Wednesday, 30 November 2011

Twilight vs Midnight Sun

Twilight, by Stephenie Meyer, has most probably been reviewed so many times that the combined reviews are now longer than the book itself.


But, for those few people who have managed to avoid the phenomenon that is Twilight, a brief overview... Bella Swan moves to Forks, Washington, to live with her Dad, expecting to find a sleepy damp town with little to offer her. Instead, she arrives to find a sleepy damp town occupied by the Cullen family, who are so ridiculously good looking that they must be supernatural in some way. Twilight follows her relationship with the mysterious Edward Cullen, a mind reading vampire, and the danger the relationship holds for everyone. 


And Midnight Sun is the same story from Edward's perspective. The massive problem is that Stephenie Meyer hasn't actually published a finished copy, because it was leaked onto the internet. A copy is available to download from her website, and its well worth the read, even though its only the first half.

When I read Twilight I loved it, but I was 'mildly' annoyed by Bella, and her semi-self imposed loneliness, and just the way she thought. Can you even get annoyed by the way a character thinks? Not necessarily what she thinks, but how she thinks it? But then I read Midnight Sun, and I had an actual "Oh, NOW it makes sense" moment of clarity, where you suddenly get why Edward loves Bella, and how outside of her own head she is a lot less annoying. And then you get to see all these other bits of the story that Bella doesn't see, which makes it a more well rounded book, like Alice's visions, which you see when Edward reads her mind. 
But both books are better than the film, even if its just because the Bella in my head can shut her mouth. (no offence to Kristen Stewart, but her gormless open mouthedness ruins a generally good performance)


Twilight is a 6 out of 10, but Midnight Sun promises to be at least a 8, maybe even a 9, should Meyer ever get around to finishing it.

Monday, 28 November 2011

Getting stuck in 1818

I'm going to start this post by being completely honest; I love reading but I don't read enormous quantities of books. Stress and work and pretending to write my dissertation all get in the way of reading to my heart's desire, and so I tend to have seasonal reading, or weekend reading, or post-essay reading. (Post essay reading is usually a slow process as my brain is turned to mush for the 3 to 5 days following completion of essay, as I forget how to think about anything other than [insert essay subject here])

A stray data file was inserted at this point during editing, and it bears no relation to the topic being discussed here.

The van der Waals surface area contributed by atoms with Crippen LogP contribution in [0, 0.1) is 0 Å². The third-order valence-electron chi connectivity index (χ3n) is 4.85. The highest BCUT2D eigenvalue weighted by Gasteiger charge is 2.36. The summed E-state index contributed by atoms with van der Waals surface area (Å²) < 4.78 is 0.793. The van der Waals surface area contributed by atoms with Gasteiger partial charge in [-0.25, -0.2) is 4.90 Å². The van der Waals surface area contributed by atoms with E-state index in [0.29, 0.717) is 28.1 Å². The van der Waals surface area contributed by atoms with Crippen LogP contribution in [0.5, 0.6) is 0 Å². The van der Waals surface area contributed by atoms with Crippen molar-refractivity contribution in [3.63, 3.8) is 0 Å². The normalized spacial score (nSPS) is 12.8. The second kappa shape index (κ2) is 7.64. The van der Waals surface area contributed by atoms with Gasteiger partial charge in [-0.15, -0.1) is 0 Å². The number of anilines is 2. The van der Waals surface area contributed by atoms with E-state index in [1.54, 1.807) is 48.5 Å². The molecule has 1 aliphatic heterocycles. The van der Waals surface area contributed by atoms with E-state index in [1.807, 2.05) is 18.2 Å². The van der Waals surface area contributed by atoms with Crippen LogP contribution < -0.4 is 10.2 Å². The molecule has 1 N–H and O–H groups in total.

But anyway, every week or two, I sit down with a book (old or new, to read or reread; it doesn't really matter), having set an hour or two of my evening aside to chill and read something other than journal articles. And, more often than not, something quietly miraculous happens, and suddenly its 3am, and I have finished the entire book, and read the snippet chapter from the next instalment that is placed there to tempt me into spending my student loan. (This sales device works oh-so-often, and has made it difficult to read a series of books and afford weekly shopping simultaneously.)
My lovely boyfriend is unable to understand how I lose this time, and become so immersed in a book that I forget to stop and go to sleep. Similarly, I am at a loss at how he can stop at the end of a chapter when its just getting to a really good bit. 'Tis madness, people, Madness!

Just the other night, I was mid Georgian romance novel, when a pat on my arm made me jump. The boyfriend is sat next to me, and I have no idea when the hell he got there. He's complaining that I'm ignorant or deaf as he had just asked me a question four times without me batting an eyelid, and did I want a cup of tea? The standard answer is now "No, thanks.", as I usually then forget to drink the cup of tea until it is room temperature. But anyway, I ask him how long he's been sat there, and when he tells me half an hour, I meekly apologise and accept the tea offer. Five minutes later and I have a cup of tea warming my hands, as I try to explain how I am able to not only ignore someone talking, but The Boyfriend's presence altogether.

"Sorry, I was in 1818 in Venice. Titus is considering telling Alethea that he loves her, even though she's married, and its getting really really good! I was stuck in 1818." I'm vaguely aware that I'm getting more high pitched with my description of just how good the book was at the particular moment, before he smiles, and I know he isn't too bothered. "Don't you know how hard is it to time-travel?!?" 
Then he laughs and shakes his head at me, "Drink your bloody tea."


This is the difference for me between a good book, and an amazing one. I need to be transported, sucked into the book so entirely that I forget whatever was bothering me before I opened those pages. I want to temporarily become the telepathic barmaid meeting a vampire for the first time, or a medieval doctor solving a mass murder case, or Mr. Darcy's daughter who is falling in love with a man other than her husband. 
And then at the end, I want to feel the urgent need to tell someone else just how good the experience of reading that book was. I think this has been my very round-about way of saying that I want to find more amazing books, and (more relevant to the blogging part) post reviews on those amazing books, so that someone other than The Boyfriend hears just how fantastic they are.

Hmmm, so many choices! Where to start?